A leading geologist says the majority of fault lines in South Canterbury and Timaru are not necessarily very active, but there are still a lot of unknowns.
Dr Andrew Gorman, of the Otago University's geology department, said that although most of the fault lines near South Canterbury were classed as being active only "once in every 5000 to 10,000 years", there were a lot of other variables to consider.
"Part of the problem is that we simply don't know the location of many of them," he said.
"It's true that many of them have not been active in a long time, geologically speaking, but the same could have been said for Christchurch prior to 2010."
Dr Gorman said Christchurch's "unique setting" meant the effects of the 6.3 magnitude earthquake were exacerbated.
"The circumstances of the geology, particularly in the area north of Banks Peninsula and the Port Hills, and the fact it was shallow, made the impact of the earthquakes that much stronger," he said.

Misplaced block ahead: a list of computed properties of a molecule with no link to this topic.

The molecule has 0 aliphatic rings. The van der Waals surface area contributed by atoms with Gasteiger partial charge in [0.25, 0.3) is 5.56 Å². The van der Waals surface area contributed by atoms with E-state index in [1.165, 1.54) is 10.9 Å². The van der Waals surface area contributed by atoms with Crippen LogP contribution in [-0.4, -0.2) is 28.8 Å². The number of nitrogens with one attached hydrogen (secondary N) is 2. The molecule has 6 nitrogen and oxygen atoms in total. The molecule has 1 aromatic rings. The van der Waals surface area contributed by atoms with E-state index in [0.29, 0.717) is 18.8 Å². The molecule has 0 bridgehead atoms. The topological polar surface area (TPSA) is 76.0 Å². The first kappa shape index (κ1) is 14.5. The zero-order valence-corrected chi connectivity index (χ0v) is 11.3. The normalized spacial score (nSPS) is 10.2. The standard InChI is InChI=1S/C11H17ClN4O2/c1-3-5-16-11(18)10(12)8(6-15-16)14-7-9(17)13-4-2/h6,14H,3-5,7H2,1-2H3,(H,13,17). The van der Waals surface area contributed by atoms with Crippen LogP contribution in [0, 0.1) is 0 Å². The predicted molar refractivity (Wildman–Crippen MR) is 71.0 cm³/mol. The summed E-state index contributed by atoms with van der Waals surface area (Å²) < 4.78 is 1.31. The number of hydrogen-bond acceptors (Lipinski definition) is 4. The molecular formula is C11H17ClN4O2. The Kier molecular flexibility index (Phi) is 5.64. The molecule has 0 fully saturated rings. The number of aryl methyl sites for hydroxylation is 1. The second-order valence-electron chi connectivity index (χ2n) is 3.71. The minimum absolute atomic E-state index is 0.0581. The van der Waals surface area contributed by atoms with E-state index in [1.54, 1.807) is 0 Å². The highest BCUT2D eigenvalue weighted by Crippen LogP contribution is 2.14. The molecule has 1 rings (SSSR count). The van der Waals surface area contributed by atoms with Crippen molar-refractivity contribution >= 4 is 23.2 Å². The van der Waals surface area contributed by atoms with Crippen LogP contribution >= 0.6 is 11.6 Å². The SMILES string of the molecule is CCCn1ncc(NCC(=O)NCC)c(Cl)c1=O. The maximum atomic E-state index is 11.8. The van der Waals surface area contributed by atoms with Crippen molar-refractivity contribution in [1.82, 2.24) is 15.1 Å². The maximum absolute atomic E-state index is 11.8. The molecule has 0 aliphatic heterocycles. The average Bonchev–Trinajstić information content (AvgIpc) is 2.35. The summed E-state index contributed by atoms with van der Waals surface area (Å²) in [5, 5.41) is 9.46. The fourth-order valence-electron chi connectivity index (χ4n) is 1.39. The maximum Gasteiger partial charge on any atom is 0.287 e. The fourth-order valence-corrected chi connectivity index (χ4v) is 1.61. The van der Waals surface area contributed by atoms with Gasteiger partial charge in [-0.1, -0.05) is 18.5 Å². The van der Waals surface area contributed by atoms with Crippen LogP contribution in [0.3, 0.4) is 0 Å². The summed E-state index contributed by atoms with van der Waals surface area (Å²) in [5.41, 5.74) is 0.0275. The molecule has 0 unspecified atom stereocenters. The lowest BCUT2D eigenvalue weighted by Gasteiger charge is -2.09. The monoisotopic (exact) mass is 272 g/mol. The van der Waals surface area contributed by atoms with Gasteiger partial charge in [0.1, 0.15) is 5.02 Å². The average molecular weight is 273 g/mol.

"Liquefaction caused as much, if not more, damage than the actual shaking."
Dr Gorman said that, in general, Timaru's bluestone rock foundation would make it less susceptible to liquefaction than much of Christchurch, which is built on estuarine sediments near sea level.
"However, in Lyttelton, which is also built on solid volcanic rock like Timaru, it was the shaking that really affected the town, while the liquefaction mostly affected the harbour. This would be the most likely scenario for Timaru as well," he said.
Dr Gorman said the real focus was on the Alpine Fault, which was classed as being active one in every 200 to 400 years; the last known event was in 1717.
Should the Alpine Fault rupture, it could produce up to a magnitude 8 earthquake. "The biggest damage caused by the Alpine Fault wouldn't necessarily be buildings but roading, agricultural and tourism infrastructure."
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